After watching Franklin Graham continue to refuse to acknowledge the President’s Christian faith and spread anti-Muslim conspiracy theories in an appearance on Morning Joe Tuesday, Chris Matthews spoke out on Hardball against media networks (including his own) continuing to book the offensive pastor:
MATTHEWS: I think we should stop inviting this guy to talk about politics. He should stay out of the — I mean, I love the bookings on Morning Joe. I love the guests. In this case, I think this guy should not be in the public square talking politics,”
As Dan explained yesterday, we agree! People willing to attack faith and spread hate don’t deserve the endorsement and platform that national media appearances provide.
But Matthews’s truth-telling on this issue raises an important question: Why doesn’t he hold his own show to the same standard when it comes to the similarly problematic Tony Perkins?
When Perkins’s organization the Family Research Council was declared a hate group by the Southern Poverty Law Center in November 2010, Perkins went on Matthews’s show to make the nasty, false accusation that “homosexual men are more likely to abuse children than straight men.” Since then Perkins has been welcomed back to MSNBC 23 times.
And Hardball has been one of his prime destinations; Matthews himself has started calling Perkins his “ol’ pal” because he appears so frequently. (In a particular twist of irony, Matthews earlier this month boasted about how he wouldn’t invite Graham on his show in the middle of a segment with Perkins!)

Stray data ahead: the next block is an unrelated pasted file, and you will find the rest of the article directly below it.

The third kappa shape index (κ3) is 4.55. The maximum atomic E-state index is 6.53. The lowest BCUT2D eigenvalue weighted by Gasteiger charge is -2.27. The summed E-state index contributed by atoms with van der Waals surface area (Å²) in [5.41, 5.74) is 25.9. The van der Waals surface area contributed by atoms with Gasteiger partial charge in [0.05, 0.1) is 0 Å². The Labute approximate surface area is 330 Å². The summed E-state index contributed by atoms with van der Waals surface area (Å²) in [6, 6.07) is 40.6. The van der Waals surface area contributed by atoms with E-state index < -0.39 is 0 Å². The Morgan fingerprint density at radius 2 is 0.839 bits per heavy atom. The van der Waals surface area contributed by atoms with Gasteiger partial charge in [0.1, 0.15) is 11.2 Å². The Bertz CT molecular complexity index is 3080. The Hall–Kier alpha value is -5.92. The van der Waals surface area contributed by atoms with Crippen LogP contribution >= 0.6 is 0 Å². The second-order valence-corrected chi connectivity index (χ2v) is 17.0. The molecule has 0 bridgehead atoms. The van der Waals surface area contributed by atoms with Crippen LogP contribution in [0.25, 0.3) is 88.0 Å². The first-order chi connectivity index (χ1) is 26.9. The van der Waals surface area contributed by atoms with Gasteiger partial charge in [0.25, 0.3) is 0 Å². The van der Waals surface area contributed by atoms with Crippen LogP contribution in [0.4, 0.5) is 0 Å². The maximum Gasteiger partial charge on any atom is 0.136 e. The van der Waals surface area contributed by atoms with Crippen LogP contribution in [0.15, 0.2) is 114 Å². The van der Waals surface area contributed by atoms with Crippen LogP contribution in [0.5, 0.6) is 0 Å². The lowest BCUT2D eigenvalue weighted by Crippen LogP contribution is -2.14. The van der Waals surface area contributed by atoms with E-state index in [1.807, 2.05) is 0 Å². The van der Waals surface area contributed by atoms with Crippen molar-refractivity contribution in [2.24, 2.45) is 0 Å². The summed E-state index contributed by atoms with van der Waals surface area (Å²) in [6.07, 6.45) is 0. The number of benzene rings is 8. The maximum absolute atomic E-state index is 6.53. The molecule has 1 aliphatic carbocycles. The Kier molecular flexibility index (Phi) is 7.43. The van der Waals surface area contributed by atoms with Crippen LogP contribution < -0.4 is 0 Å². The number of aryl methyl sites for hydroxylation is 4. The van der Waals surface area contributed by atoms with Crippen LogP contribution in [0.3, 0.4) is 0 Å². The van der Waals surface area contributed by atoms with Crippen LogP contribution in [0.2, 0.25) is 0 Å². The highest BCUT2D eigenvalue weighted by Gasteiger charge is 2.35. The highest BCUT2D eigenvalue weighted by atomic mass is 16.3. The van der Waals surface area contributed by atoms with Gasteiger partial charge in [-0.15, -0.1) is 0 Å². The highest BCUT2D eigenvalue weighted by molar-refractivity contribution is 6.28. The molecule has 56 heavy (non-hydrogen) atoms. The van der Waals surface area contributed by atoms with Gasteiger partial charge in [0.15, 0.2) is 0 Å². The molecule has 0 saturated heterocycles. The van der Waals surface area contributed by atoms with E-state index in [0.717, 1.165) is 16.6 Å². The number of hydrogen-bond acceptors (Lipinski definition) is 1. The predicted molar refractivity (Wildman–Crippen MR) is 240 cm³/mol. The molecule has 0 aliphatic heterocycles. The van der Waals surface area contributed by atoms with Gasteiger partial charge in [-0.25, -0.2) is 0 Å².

Given this double standard, it’s clear that either Matthews doesn’t know the extent of Tony Perkins’s record of dishonesty, or he doesn’t think Perkins’s extreme and deceptive rhetoric rises to the same level as Graham’s.
That’s the question Bishop Gene Robinson and 20,000 people of faith with Faithful America have been asking as well. Today, Michael Sherrard, director of the online community of people of faith, released this statement:
Chris Matthews said yesterday that Franklin Graham shouldn’t be ‘in the public square talking politics’ because of his extremist rhetoric. It’s a shame Matthews doesn’t hold his own guests to the same standard. Matthews regularly hosts Tony Perkins despite Perkins’s hateful, dishonest rhetoric against gays and lesbians.
Perkins’s Family Research Council is classified as a hate group for, among other things, accusing gays and lesbians of child molestation and predicting gay military personnel would rape fellow service members. I hope Matthews doesn’t think these views are appropriate for the public square. He needs to stop offering Tony Perkins an opportunity to misrepresent the views of Christian voters on national television.
Learn more about Faithful America’s campaign here.
As the presidential race progresses, attacks on the President Obama’s faith have reemerged in the media. Most prominently, Franklin Graham went on MSNBC to perpetuate tired conspiracy theories about the sincerity of the President’s religious beliefs.
In response, Christian leaders from all denominations (including FPL’s own executive director Rev. Jennifer Butler) have come together to speak out against the misuse of faith as a tool for political gain.
Over 100 leaders have signed a letter that calls for the media, public officials and other Christians to dispel misrepresentations of the President’s faith, along with the false notion that the President is waging “war on religion.” It says in part:
This gift of grace should remind Christians to enter the public square with a spirit of humility and respond to all we’ve been given (and forgiven) by serving our neighbor and protecting the vulnerable. That’s how we strengthen our witness. Using faith as a partisan tool weakens it.